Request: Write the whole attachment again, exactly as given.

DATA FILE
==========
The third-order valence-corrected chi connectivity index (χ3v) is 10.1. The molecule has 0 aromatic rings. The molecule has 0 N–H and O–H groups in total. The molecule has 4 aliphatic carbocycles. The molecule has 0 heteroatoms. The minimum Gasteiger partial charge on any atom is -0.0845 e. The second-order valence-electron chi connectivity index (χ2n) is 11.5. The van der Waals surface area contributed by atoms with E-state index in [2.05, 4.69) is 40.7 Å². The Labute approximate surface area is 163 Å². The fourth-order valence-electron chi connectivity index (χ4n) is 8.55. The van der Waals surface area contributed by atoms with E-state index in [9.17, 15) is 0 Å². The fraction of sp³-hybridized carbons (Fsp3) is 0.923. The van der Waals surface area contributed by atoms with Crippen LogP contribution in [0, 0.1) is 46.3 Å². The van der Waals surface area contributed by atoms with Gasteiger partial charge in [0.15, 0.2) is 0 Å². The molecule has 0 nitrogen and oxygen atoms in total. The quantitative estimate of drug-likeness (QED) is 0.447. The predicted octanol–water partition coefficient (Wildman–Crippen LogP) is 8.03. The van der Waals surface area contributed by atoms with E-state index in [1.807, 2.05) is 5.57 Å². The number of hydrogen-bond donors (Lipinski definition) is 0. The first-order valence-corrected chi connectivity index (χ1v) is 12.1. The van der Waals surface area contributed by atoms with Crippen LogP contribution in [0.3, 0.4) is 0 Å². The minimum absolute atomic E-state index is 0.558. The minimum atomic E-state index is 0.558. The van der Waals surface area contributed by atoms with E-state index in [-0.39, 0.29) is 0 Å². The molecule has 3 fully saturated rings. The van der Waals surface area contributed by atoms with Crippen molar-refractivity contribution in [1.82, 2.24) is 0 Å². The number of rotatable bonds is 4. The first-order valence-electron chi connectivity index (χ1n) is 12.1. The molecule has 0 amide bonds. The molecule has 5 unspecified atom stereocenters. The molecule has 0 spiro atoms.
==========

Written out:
The third-order valence-corrected chi connectivity index (χ3v) is 10.1. The molecule has 0 aromatic rings. The molecule has 0 N–H and O–H groups in total. The molecule has 4 aliphatic carbocycles. The molecule has 0 heteroatoms. The minimum Gasteiger partial charge on any atom is -0.0845 e. The second-order valence-electron chi connectivity index (χ2n) is 11.5. The van der Waals surface area contributed by atoms with E-state index in [2.05, 4.69) is 40.7 Å². The Labute approximate surface area is 163 Å². The fourth-order valence-electron chi connectivity index (χ4n) is 8.55. The van der Waals surface area contributed by atoms with E-state index in [9.17, 15) is 0 Å². The fraction of sp³-hybridized carbons (Fsp3) is 0.923. The van der Waals surface area contributed by atoms with Crippen LogP contribution in [0, 0.1) is 46.3 Å². The van der Waals surface area contributed by atoms with Gasteiger partial charge in [0.15, 0.2) is 0 Å². The molecule has 0 nitrogen and oxygen atoms in total. The quantitative estimate of drug-likeness (QED) is 0.447. The predicted octanol–water partition coefficient (Wildman–Crippen LogP) is 8.03. The van der Waals surface area contributed by atoms with E-state index in [1.807, 2.05) is 5.57 Å². The number of hydrogen-bond donors (Lipinski definition) is 0. The first-order valence-corrected chi connectivity index (χ1v) is 12.1. The van der Waals surface area contributed by atoms with Crippen LogP contribution in [0.3, 0.4) is 0 Å². The minimum absolute atomic E-state index is 0.558. The minimum atomic E-state index is 0.558. The van der Waals surface area contributed by atoms with E-state index in [-0.39, 0.29) is 0 Å². The molecule has 3 fully saturated rings. The van der Waals surface area contributed by atoms with Crippen molar-refractivity contribution in [1.82, 2.24) is 0 Å². The number of rotatable bonds is 4. The first-order valence-electron chi connectivity index (χ1n) is 12.1. The molecule has 0 amide bonds. The molecule has 5 unspecified atom stereocenters. The molecule has 0 spiro atoms.